Dallas will experience severe storms to start the week, but sunny and comfortable weather will arrive by midweek.
Thunderstorms, with the potential to bring damaging winds, downpours, damaging hail and an isolated tornado will move through the area on Monday afternoon and into the evening.
Tuesday will be cooler with mostly cloudy skies and highs in the 60s. There will still be a chance for showers and thunderstorms throughout the day.
By Wednesday, things will begin to calm down. Highs will be in the upper 70s with mostly sunny skies.
Highs will move into the 80s Thursday and Friday with plenty of sunshine both days.
Volcanic ash was sent 19,812 meters (65,000 feet) into the air as a result of the eruption, the Australian Bureau of Meteorology reported in an volcanic ash advisory.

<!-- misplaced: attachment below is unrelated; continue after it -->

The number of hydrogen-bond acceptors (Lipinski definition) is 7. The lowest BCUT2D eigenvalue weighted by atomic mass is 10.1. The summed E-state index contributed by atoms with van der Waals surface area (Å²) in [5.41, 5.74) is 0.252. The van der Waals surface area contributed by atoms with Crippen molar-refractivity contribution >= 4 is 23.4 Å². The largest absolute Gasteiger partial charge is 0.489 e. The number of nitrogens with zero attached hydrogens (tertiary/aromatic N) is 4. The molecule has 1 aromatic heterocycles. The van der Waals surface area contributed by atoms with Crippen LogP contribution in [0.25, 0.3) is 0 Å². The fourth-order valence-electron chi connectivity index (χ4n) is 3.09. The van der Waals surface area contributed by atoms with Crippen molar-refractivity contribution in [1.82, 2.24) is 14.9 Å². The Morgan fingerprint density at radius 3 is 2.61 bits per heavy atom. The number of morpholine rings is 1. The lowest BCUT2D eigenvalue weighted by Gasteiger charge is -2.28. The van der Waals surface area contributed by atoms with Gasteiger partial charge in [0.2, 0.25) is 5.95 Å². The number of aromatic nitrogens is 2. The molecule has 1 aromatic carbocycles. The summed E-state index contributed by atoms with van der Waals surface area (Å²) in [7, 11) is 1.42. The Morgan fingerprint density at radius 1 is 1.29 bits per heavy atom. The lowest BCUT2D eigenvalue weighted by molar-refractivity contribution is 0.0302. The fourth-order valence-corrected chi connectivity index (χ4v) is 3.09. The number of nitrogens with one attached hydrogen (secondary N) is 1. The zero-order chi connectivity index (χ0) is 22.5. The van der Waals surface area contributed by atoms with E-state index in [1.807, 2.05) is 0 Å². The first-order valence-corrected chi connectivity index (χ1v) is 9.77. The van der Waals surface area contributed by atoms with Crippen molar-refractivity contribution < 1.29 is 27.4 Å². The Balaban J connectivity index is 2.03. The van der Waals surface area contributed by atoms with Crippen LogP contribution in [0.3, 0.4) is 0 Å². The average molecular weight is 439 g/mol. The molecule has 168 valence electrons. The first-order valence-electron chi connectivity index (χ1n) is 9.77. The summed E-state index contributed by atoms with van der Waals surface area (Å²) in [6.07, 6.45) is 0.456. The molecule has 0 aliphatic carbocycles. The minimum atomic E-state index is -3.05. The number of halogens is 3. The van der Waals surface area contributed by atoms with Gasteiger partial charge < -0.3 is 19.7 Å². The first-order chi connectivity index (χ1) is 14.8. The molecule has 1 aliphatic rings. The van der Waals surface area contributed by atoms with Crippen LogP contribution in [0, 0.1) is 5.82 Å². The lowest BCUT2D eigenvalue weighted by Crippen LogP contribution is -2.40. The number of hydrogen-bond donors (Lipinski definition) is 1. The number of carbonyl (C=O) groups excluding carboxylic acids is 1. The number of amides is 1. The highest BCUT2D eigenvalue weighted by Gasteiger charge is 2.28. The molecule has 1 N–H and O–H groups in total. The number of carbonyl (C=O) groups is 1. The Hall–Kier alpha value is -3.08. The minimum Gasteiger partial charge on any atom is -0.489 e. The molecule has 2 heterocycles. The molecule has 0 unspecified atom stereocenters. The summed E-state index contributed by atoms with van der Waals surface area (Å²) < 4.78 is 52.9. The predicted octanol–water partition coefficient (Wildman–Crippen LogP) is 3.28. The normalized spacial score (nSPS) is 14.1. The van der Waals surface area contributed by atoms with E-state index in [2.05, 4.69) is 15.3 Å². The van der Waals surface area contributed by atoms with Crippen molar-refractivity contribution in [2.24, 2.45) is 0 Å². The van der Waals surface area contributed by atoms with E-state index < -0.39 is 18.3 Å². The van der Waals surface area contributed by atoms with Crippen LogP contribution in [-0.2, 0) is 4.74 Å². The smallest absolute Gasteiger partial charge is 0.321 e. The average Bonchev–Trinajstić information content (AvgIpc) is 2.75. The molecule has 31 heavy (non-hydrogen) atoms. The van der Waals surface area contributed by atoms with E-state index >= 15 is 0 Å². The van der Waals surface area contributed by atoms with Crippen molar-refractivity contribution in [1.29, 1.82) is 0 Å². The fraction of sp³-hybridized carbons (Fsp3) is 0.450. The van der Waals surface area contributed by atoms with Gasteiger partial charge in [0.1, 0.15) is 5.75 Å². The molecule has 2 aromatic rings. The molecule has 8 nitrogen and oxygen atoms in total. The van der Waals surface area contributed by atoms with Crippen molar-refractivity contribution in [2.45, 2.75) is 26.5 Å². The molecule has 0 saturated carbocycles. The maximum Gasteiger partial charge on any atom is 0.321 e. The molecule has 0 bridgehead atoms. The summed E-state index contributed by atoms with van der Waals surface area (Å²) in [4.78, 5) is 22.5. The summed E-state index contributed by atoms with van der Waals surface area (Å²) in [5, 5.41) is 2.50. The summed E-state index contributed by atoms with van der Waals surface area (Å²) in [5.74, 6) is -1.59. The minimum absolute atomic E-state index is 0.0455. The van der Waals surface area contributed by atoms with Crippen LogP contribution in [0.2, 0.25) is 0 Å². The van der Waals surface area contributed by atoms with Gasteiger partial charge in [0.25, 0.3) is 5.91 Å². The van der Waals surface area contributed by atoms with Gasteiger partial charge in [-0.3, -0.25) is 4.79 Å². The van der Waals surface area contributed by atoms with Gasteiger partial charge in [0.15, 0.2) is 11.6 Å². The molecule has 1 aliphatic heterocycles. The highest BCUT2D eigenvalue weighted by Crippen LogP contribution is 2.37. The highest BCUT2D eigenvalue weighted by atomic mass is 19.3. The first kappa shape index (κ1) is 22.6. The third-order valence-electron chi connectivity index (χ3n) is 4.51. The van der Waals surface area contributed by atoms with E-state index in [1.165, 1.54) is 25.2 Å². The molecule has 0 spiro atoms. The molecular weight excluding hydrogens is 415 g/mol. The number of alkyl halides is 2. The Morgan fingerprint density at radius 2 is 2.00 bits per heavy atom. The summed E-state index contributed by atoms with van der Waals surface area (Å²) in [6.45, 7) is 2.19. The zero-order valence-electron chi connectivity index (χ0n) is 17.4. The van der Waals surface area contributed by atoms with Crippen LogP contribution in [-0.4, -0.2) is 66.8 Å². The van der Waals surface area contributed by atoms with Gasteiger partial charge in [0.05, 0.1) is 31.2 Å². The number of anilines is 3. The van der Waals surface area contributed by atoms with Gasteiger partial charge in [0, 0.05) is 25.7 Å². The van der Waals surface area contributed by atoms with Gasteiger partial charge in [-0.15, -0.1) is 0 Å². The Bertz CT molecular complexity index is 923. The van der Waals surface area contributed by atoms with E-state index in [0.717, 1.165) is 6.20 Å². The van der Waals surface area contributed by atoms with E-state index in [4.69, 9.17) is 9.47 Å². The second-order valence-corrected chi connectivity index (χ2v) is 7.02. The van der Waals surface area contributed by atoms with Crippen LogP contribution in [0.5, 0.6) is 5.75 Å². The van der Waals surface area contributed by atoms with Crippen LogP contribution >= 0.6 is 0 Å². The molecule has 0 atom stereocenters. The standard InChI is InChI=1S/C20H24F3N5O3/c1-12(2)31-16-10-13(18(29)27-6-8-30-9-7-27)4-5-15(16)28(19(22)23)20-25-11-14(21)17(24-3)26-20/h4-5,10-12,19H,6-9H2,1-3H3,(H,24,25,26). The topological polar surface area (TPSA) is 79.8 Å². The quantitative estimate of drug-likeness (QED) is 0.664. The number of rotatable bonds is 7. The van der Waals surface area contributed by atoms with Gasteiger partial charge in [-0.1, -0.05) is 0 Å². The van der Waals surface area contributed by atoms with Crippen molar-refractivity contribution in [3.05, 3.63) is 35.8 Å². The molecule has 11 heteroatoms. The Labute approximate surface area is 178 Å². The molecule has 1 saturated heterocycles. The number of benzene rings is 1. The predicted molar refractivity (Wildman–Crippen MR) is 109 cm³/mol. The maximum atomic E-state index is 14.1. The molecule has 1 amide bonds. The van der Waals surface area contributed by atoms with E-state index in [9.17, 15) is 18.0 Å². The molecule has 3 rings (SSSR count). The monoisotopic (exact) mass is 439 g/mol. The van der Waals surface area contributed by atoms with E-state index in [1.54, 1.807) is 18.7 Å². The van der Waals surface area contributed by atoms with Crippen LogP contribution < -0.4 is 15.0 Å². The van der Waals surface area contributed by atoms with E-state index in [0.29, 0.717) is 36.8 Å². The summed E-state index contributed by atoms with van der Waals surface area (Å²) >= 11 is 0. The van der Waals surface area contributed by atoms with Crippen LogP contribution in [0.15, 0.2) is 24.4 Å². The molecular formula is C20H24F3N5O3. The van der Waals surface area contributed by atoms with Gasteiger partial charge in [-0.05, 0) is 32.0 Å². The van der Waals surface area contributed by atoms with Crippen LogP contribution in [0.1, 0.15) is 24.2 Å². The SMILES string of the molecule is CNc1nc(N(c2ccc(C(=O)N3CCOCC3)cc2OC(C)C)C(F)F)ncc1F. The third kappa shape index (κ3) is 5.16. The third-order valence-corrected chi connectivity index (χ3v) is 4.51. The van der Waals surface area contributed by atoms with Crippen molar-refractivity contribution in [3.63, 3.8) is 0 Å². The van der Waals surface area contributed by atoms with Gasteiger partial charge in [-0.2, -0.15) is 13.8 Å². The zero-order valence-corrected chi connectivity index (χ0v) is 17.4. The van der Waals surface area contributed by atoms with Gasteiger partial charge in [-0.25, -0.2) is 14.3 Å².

The risk of drenching and locally gusty thunderstorms has expanded to parts of Southern California, Arizona and Nevada.
The Northwest is dealing with yet another record-challenging heat wave to close out July. While relief will come next week, this heat wave will not be the last of the summer.
A cold front will press southward bringing relief from the heat to Spain, Italy and southeast Europe late this week.
Flooding monsoon rain will continue this week in India and southeast Pakistan, but a drier pattern is expected to set in during August.
In the most destructive hurricane season in recorded history, images from Katrina, Rita, Wilma and others still resonate today and immediately bring to mind the total despair millions of Americans faced in 2005.
New York City, NY (1996)
No 90 degree reading in Central Park in all of June and July - the first time on record this has happened.
Kanata, Ontario, Canada (1996)
A severe thunderstorm downed electrical wires and trapped people in their cars and a bus for 1-2 hours. Amazingly, nobody was injured.
Scituate, MA (1769)
Hail fell 12" deep and remained on the ground for 30 hours.